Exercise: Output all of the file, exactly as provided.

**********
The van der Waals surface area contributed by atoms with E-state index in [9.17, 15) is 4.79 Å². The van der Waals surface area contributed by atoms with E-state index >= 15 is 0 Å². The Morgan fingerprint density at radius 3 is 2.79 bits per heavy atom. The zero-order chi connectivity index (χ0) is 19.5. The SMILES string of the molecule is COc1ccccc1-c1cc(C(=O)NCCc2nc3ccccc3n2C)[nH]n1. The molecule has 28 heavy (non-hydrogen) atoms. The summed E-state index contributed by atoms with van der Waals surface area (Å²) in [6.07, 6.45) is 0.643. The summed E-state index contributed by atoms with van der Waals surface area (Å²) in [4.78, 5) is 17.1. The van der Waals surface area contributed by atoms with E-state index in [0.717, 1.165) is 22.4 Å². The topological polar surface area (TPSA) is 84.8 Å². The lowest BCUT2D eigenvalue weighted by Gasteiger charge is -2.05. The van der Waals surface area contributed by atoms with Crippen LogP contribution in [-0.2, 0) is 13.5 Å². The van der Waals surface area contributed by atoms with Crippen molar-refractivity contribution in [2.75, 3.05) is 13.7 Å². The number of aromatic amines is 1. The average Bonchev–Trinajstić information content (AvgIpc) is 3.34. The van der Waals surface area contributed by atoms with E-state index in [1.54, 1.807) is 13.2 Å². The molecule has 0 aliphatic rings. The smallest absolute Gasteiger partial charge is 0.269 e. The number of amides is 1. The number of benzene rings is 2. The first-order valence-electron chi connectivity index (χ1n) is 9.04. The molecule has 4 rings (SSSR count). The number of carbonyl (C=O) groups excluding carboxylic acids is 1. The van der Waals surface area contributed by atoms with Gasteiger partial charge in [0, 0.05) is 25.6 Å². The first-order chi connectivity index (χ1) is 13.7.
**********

The van der Waals surface area contributed by atoms with E-state index in [9.17, 15) is 4.79 Å². The van der Waals surface area contributed by atoms with E-state index >= 15 is 0 Å². The Morgan fingerprint density at radius 3 is 2.79 bits per heavy atom. The zero-order chi connectivity index (χ0) is 19.5. The SMILES string of the molecule is COc1ccccc1-c1cc(C(=O)NCCc2nc3ccccc3n2C)[nH]n1. The molecule has 28 heavy (non-hydrogen) atoms. The summed E-state index contributed by atoms with van der Waals surface area (Å²) in [6.07, 6.45) is 0.643. The summed E-state index contributed by atoms with van der Waals surface area (Å²) in [4.78, 5) is 17.1. The van der Waals surface area contributed by atoms with E-state index in [0.717, 1.165) is 22.4 Å². The topological polar surface area (TPSA) is 84.8 Å². The lowest BCUT2D eigenvalue weighted by Gasteiger charge is -2.05. The van der Waals surface area contributed by atoms with Crippen LogP contribution in [-0.2, 0) is 13.5 Å². The van der Waals surface area contributed by atoms with Crippen molar-refractivity contribution in [2.75, 3.05) is 13.7 Å². The number of aromatic amines is 1. The average Bonchev–Trinajstić information content (AvgIpc) is 3.34. The van der Waals surface area contributed by atoms with E-state index in [1.54, 1.807) is 13.2 Å². The molecule has 0 aliphatic rings. The smallest absolute Gasteiger partial charge is 0.269 e. The number of amides is 1. The number of benzene rings is 2. The first-order valence-electron chi connectivity index (χ1n) is 9.04. The molecule has 4 rings (SSSR count). The number of carbonyl (C=O) groups excluding carboxylic acids is 1. The van der Waals surface area contributed by atoms with Gasteiger partial charge in [0, 0.05) is 25.6 Å². The first-order chi connectivity index (χ1) is 13.7.